My playlet, which I offer as a model to all future writers of farcical comedy, may now, I hope, be read without shock. I may just add that Mr. Sibthorpe Juno's view that morality demands, not that we should behave morally (an impossibility to our sinful nature) but that we shall not attempt to defend our immoralities, is a standard view in England, and was advanced in all seriousness by an earnest and distinguished British moralist shortly after the first performance of Overruled. My objection to that aspect of the doctrine of original sin is that no necessary and inevitable operation of human nature can reasonably be regarded as sinful at all, and that a morality which assumes the contrary is an absurd morality, and can be kept in countenance only by hypocrisy. When people were ashamed of sanitary problems, and refused to face them, leaving them to solve themselves clandestinely in dirt and secrecy, the solution arrived at was the Black Death. A similar policy as to sex problems has solved itself by an even worse plague than the Black Death; and the remedy for that is not Salvarsan, but sound moral hygiene, the first foundation of which is the discontinuance of our habit of telling not only the comparatively harmless lies that we know we ought not to tell, but the ruinous lies that we foolishly think we ought to tell.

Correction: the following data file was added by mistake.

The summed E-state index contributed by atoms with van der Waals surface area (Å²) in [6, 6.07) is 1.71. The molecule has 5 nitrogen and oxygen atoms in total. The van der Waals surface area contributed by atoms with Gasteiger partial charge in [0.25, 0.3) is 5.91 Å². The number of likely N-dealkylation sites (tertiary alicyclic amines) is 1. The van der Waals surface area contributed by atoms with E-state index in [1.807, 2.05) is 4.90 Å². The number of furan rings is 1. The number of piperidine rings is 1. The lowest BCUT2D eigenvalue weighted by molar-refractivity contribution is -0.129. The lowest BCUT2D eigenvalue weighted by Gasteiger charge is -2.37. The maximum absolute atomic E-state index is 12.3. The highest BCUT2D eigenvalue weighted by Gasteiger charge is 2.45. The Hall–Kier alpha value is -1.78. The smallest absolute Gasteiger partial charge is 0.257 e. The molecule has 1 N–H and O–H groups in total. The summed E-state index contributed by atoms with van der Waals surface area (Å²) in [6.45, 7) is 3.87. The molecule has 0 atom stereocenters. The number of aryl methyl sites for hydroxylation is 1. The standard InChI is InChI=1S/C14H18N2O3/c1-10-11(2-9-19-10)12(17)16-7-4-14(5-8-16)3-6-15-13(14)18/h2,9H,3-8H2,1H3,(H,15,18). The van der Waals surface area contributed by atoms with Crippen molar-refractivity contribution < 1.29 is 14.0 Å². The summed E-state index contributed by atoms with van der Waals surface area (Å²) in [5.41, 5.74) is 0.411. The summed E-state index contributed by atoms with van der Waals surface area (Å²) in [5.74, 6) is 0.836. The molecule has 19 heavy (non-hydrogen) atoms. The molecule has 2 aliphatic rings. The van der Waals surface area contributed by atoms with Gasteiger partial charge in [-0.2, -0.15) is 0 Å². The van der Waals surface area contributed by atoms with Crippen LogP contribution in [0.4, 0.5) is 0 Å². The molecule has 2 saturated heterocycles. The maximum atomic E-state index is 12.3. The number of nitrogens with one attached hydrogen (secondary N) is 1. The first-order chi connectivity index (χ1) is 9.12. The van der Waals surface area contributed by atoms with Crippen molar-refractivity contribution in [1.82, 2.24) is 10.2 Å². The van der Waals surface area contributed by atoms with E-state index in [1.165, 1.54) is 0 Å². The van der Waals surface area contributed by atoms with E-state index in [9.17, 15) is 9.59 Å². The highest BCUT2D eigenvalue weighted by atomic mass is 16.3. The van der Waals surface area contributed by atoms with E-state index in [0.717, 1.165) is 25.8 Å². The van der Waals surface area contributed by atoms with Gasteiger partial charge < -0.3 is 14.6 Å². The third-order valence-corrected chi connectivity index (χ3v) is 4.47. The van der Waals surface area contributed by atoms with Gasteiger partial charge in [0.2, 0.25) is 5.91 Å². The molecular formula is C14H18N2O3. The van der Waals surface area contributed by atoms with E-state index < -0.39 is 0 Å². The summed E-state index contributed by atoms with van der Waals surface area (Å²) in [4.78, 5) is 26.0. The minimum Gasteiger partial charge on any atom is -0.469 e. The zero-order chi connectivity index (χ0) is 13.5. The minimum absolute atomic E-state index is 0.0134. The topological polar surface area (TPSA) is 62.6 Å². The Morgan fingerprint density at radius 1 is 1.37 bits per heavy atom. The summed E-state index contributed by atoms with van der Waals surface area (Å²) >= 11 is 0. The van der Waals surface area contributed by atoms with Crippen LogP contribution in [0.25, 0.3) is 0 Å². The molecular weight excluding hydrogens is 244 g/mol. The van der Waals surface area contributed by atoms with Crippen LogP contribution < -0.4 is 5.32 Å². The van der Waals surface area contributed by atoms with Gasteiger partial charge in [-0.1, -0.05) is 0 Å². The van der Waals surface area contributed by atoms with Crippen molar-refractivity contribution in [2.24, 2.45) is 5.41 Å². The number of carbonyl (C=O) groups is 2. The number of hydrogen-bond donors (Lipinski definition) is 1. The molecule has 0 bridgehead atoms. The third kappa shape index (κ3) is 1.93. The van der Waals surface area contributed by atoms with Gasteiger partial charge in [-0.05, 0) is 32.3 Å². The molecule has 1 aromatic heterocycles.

If you like this book please share to your friends :

The Philanderer - Act 1 The Philanderer - Act 1

The Philanderer - Act 1
ACT I(A lady and gentleman are making love to one another inthe drawing-room of a flat in Ashly Gardens in theVictoria district of London. It is past ten at night.The walls are hung with theatrical engravings andphotographs--Kemble as Hamlet, Mrs. Siddons as QueenKatharine pleading in court, Macready as Werner (afterMaclise), Sir Henry Irving as Richard III (after Long),Miss Ellen Terry, Mrs. Kendal, Miss Ada Rehan, MadameSarah Bernhardt, Mr. Henry Arthur Jones, Mr. A. W.Pinero, Mr. Sydney Grundy, and so on, but not theSignora Duse or anyone connected with Ibsen. The roomis not a perfect square, the right hand corner at theback

The Silver Box: A Comedy In Three Acts - Act 2 - Scene 1 The Silver Box: A Comedy In Three Acts - Act 2 - Scene 1

The Silver Box: A Comedy In Three Acts - Act 2 - Scene 1
ACT II - SCENE I(The JONES's lodgings, Merthyr Street, at half-past two o'clock. The bare room, with tattered oilcloth and damp, distempered walls, has an air of tidy wretchedness. On the bed lies JONES, half-dressed; his coat is thrown across his feet, and muddy boots are lying on the floor close by. He is asleep. The door is opened and MRS. JONES comes in, dressed in a pinched black jacket and old black sailor hat; she carries a parcel wrapped up in the "Times." She puts her parcel down, unwraps an apron, half a loaf, two onions,